Called “the angel” and “the saint” by her patients, midwife Hannah Sandusky was remarkable both for the sheer number of births she oversaw and for the respect that male doctors granted her for her skills. Sandusky learned midwifery from her mother before immigrating to Pittsburgh with her husband and son in 1861, where she began working as a midwife and healer in the Jewish immigrant community. Sandusky, who was called “Bobba (Granny) Hannah” for her skills with traditional folk remedies, soon caught the attention of a local doctor, who began asking her to help with his difficult deliveries and brought groups of young doctors to observe her and learn from her. She travelled to Germany for a year to seek help for her son’s eye troubles and studied at a school for midwifery, earning a degree before returning to the US, which may make her the first credentialed midwife in the US. While no records remain of the births she attended before the Birth Registration Act of 1870, Sandusky delivered 3,571 registered births, the last in 1909, when she was 82 years old.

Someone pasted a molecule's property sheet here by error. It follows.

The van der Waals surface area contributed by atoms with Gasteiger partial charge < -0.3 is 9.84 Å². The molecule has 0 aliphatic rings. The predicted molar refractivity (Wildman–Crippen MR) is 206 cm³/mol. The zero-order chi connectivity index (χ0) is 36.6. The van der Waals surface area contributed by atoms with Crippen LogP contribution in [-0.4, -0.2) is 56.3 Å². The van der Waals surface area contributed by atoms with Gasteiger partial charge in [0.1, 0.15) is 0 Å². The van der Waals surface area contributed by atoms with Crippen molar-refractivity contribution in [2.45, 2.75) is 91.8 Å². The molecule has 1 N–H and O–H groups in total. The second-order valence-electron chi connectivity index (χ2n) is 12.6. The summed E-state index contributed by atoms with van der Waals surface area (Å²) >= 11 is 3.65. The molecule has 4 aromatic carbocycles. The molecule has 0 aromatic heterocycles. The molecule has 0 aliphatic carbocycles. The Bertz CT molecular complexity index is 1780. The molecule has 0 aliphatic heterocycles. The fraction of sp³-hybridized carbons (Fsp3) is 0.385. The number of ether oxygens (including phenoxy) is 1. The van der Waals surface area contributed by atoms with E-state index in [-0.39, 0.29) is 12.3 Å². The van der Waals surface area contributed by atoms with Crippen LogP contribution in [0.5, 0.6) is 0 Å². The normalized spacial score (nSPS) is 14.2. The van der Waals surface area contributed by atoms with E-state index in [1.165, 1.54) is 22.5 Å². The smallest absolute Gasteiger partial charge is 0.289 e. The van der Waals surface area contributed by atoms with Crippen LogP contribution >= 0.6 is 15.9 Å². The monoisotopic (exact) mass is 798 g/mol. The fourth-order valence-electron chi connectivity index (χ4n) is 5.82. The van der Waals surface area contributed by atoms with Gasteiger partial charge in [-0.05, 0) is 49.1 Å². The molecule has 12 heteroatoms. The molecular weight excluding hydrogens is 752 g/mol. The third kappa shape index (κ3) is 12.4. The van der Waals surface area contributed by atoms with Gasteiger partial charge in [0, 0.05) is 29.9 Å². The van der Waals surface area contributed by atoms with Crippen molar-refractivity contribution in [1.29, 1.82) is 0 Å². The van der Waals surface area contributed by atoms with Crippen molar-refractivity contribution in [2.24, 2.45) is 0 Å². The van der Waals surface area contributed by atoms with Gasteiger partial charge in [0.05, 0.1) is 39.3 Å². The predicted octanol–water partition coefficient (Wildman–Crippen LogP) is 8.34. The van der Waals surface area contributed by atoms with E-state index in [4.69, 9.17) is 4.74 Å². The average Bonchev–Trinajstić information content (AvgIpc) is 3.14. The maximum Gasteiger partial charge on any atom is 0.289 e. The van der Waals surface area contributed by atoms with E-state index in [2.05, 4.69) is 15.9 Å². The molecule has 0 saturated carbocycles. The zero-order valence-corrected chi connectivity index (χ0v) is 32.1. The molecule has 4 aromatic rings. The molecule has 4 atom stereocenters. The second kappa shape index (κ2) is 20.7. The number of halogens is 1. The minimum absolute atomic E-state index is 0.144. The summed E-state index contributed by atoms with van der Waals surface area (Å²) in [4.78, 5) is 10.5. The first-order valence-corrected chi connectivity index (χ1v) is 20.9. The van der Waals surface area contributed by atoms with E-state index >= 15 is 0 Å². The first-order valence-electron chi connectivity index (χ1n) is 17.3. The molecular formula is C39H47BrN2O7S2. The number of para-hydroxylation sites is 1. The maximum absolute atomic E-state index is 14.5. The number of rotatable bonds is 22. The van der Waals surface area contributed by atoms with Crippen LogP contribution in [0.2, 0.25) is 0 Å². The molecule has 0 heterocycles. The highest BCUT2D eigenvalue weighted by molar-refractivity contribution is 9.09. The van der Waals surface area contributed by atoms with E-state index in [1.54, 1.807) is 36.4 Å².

How to cite this page
Jewish Women's Archive. "Hannah Sandusky." (Viewed on July 29, 2016) <http://jwa.org/people/sandusky-hannah>.